The revelation appears to quash arguments from some conservatives that the laws threaten free speech, but also raises questions about whether the safeguards were necessary.
Fairfax Media confirmed no formal vilification complaints had been received by the Attorney-General's department, and consequently none had proceeded to Attorney-General George Brandis for consideration.
The law requires Senator Brandis - one of the government's prominent "yes" advocates - to approve a complaint of vilification before legal action can be commenced in the Federal Court.
He said the dearth of complaints showed there was no basis for the concern from some opponents of same-sex marriage that the extra safeguards would erode free speech.
"The prediction by some spokespeople for the 'no' campaign that their freedom of speech would be inhibited has turned out not to be the case," Senator Brandis told Fairfax Media.
"There has been no inhibition, either by section 15 of the legislation or otherwise, of people freely expressing their view that the definition of marriage should not be changed."
A handful of diffuse complaints were received by the Attorney-General's department about the survey and its expense, but none were formal accusations of vilification.
The extra safeguards were rushed through the Parliament with the backing of Labor and the Greens to apply the normal procedures of a federal election to the unorthodox postal survey.
They also contained special protections against vilification, vehemently opposed by some free speech advocates including Liberal MP Tim Wilson, Australian Conservatives leader Cory Bernardi and the Institute of Public Affairs think tank.
Senator Bernardi dubbed it "18C on steroids", referring to the controversial section of the Racial Discrimination Act prohibiting offensive speech. The IPA warned it was a "dangerous" law that Labor could seek to make permanent.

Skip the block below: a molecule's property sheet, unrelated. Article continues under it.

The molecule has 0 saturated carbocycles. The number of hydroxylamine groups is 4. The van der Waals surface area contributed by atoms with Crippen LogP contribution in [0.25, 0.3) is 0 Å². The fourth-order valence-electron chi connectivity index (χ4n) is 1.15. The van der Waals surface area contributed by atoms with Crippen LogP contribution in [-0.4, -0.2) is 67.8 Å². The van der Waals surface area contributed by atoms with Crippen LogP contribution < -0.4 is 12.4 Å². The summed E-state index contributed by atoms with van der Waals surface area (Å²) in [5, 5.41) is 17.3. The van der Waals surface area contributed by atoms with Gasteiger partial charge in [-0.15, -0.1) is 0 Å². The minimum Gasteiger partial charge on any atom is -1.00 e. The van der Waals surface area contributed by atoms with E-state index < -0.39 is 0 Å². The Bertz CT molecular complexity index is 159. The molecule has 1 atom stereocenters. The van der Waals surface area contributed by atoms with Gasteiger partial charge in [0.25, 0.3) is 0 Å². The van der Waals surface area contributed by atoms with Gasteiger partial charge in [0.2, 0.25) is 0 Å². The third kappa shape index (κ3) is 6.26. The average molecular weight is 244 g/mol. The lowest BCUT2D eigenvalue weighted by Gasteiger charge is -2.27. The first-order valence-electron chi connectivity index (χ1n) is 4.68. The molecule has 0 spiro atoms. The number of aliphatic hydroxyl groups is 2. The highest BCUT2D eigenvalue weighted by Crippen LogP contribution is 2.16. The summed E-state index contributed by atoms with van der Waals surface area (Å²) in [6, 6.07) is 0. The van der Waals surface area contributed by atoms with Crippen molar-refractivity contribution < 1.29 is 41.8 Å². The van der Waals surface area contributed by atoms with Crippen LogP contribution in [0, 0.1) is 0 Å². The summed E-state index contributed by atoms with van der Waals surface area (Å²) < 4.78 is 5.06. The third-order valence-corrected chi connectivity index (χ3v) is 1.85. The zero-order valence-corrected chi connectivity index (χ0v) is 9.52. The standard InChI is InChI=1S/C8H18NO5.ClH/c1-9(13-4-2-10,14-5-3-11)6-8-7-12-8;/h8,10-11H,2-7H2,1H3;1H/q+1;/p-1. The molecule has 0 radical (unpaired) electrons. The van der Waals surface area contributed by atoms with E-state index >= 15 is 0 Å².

The special safeguards will expire after November 15, when the results of the same-sex marriage postal survey are announced by the Australian Bureau of Statistics.
The Australian Electoral Commission is responsible for complaints about bribery, threats and authorisations of campaign material. It was unable to say on Saturday whether it had received any complaints.
Both sides of the same-sex marriage campaign, and Prime Minister Malcolm Turnbull, have repeatedly called for "respectful debate", although that has at times been tested by hateful or homophobic material and physical violence.
Shadow attorney-general Mark Dreyfus said the lack of formal complaints showed Parliament had sent a message about its expectations.
"You might say it shows that the Safeguard Act has worked to some extent by setting a standard," he told Fairfax Media.
Anna Brown, co-chair of the Equality Campaign, said her organisation had received and was investigating complains about "offensive 'no' campaign material, which is having a significant impact on LGBTI people and their families".
"We are investigating at least one incident which involves particularly nasty material, that is authorised, which may lead to a vilification complaint," Ms Brown said.
The Equality Campaign has also made a number of complaints to the AEC about anonymous and unauthorised campaign material. The Coalition for Marriage did not respond to requests for comment on Saturday.
The story Same-sex marriage: Zero complaints made under post rules first appeared on The Sydney Morning Herald.